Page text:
Place:Skirpenbeck, East Riding of Yorkshire, England

Watchers
NameSkirpenbeck
Alt namesSkirpen Becksource: from redirect
Scarpenbecsource: Domesday Book (1985) p 309
Scarpinbergsource: Domesday Book (1985) p 309
Skirpenbecksource: Domesday Book (1985) p 309; Gazetteer of Great Britain (1999) p 653
TypeParish (ancient), Civil parish
Coordinates54.001°N 0.864°W
Located inEast Riding of Yorkshire, England     ( - 1974)
Also located inYorkshire, England    
Humberside, England     (1974 - 1996)
East Riding of Yorkshire, England     (1996 - )
See alsoBuckrose Wapentake, East Riding of Yorkshire, Englandwapentake in which the parish was located
Pocklington Rural, East Riding of Yorkshire, Englandrural district in which the parish was situated
source: Getty Thesaurus of Geographic Names
source: Family History Library Catalog


the text in this section is based on an article in Wikipedia

Skirpenbeck is a village and civil parish in the East Riding of Yorkshire, England. It is situated 2 miles (3.2 km) northwest of Stamford Bridge just north of the A166 road. According to the 2011 UK census, Skirpenbeck parish had a population of 192, an increase on the 2001 UK census figure of 142.

Stamford Bridge, over the River Derwent is where King Harold of England defeated Harald Hardrada King of Norway in 1066. Its first baron was Sir William de Chauncy, son of Chauncy de Chauncy.

The parish church of St Mary's is a Grade II* listed building.

end of Wikipedia contribution

Skirpenbeck was originally an ancient parish in Buckrose Wapentake in the East Riding of Yorkshire. In 1866 the status of civil parish was introduced and this was taken on by most ancient parishes and also by their subsidiary townships if they were of any size at all. In 1866 Skirpenbeck, which had no townships, became a civil parish. In 1894 it became part of the Pocklington Rural District of the East Riding.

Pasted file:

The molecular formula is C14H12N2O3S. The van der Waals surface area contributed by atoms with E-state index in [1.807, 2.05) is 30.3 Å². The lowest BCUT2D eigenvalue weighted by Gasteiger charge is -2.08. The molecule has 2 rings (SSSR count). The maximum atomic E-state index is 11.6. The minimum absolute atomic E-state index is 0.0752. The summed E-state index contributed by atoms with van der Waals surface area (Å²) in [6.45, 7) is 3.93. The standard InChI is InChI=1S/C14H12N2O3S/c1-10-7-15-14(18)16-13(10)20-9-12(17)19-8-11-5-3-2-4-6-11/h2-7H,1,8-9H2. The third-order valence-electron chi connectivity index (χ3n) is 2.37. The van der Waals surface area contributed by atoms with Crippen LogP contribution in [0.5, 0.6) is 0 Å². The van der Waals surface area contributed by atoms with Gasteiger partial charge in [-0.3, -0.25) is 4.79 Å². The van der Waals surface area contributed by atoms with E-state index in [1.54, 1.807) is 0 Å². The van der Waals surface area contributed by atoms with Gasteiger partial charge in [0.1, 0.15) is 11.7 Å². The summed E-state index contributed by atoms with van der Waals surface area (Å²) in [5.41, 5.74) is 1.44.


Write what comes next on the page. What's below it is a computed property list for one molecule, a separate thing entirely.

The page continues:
In 1974 most of what had been the East Riding of Yorkshire was joined with the northern part of Lincolnshire to became a new English county named Humberside. The urban and rural districts of the former counties were abolished and Humberside was divided into non-metropolitan districts. The new organization did not meet with the pleasure of the local citizenry and Humberside was wound up in 1996. The area north of the River Humber was separated into two "unitary authorities"—Kingston-upon-Hull covering the former City of Hull and its closest environs, and the less urban section which, once again, named itself the East Riding of Yorkshire.


Research Tips

  • GENUKI on Skirpenbeck.
  • A Vision of Britain through Time on Skirpenbeck.
  • The FamilySearch wiki on the ecclesiastical parish of Skirpenbeck provides a list of useful resources for the local area.
  • A Vision of Britain through Time also provides links to three maps of the East Riding, produced by the United Kingdom Ordnance Survey, illustrating the boundaries between the civil parishes and the rural districts at various dates. These maps all blow up to a scale that will illustrate small villages and large farms or estates.
  • For a discussion of where to find Archive Offices in Yorkshire, see GENUKI.
  • Yorkshire has a large number of family history and genealogical societies. A list of the societies will be found on the Yorkshire, England page.
This page uses content from the English Wikipedia. The original content was at Skirpenbeck. The list of authors can be seen in the page history. As with WeRelate, the content of Wikipedia is available under the Creative Commons Attribution/Share-Alike License.